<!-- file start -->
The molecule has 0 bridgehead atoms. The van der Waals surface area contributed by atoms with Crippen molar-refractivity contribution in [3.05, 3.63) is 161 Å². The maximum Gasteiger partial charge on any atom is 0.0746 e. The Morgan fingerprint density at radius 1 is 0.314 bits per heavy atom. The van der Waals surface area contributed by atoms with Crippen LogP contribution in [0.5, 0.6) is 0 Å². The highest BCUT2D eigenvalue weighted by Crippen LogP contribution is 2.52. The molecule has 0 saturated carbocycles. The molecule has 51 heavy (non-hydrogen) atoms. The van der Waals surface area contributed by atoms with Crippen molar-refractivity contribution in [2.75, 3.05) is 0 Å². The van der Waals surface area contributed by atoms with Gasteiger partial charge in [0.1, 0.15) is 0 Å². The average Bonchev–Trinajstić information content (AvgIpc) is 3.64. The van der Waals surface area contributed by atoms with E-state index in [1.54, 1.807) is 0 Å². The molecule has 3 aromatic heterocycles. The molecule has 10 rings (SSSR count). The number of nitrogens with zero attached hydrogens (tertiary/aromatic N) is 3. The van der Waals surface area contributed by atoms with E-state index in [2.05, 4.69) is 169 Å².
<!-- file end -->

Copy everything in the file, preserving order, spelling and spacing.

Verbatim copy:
The molecule has 0 bridgehead atoms. The van der Waals surface area contributed by atoms with Crippen molar-refractivity contribution in [3.05, 3.63) is 161 Å². The maximum Gasteiger partial charge on any atom is 0.0746 e. The Morgan fingerprint density at radius 1 is 0.314 bits per heavy atom. The van der Waals surface area contributed by atoms with Crippen LogP contribution in [0.5, 0.6) is 0 Å². The highest BCUT2D eigenvalue weighted by Crippen LogP contribution is 2.52. The molecule has 0 saturated carbocycles. The molecule has 51 heavy (non-hydrogen) atoms. The van der Waals surface area contributed by atoms with Crippen molar-refractivity contribution in [2.75, 3.05) is 0 Å². The van der Waals surface area contributed by atoms with Gasteiger partial charge in [0.1, 0.15) is 0 Å². The average Bonchev–Trinajstić information content (AvgIpc) is 3.64. The van der Waals surface area contributed by atoms with E-state index in [1.54, 1.807) is 0 Å². The molecule has 3 aromatic heterocycles. The molecule has 10 rings (SSSR count). The number of nitrogens with zero attached hydrogens (tertiary/aromatic N) is 3. The van der Waals surface area contributed by atoms with E-state index in [2.05, 4.69) is 169 Å².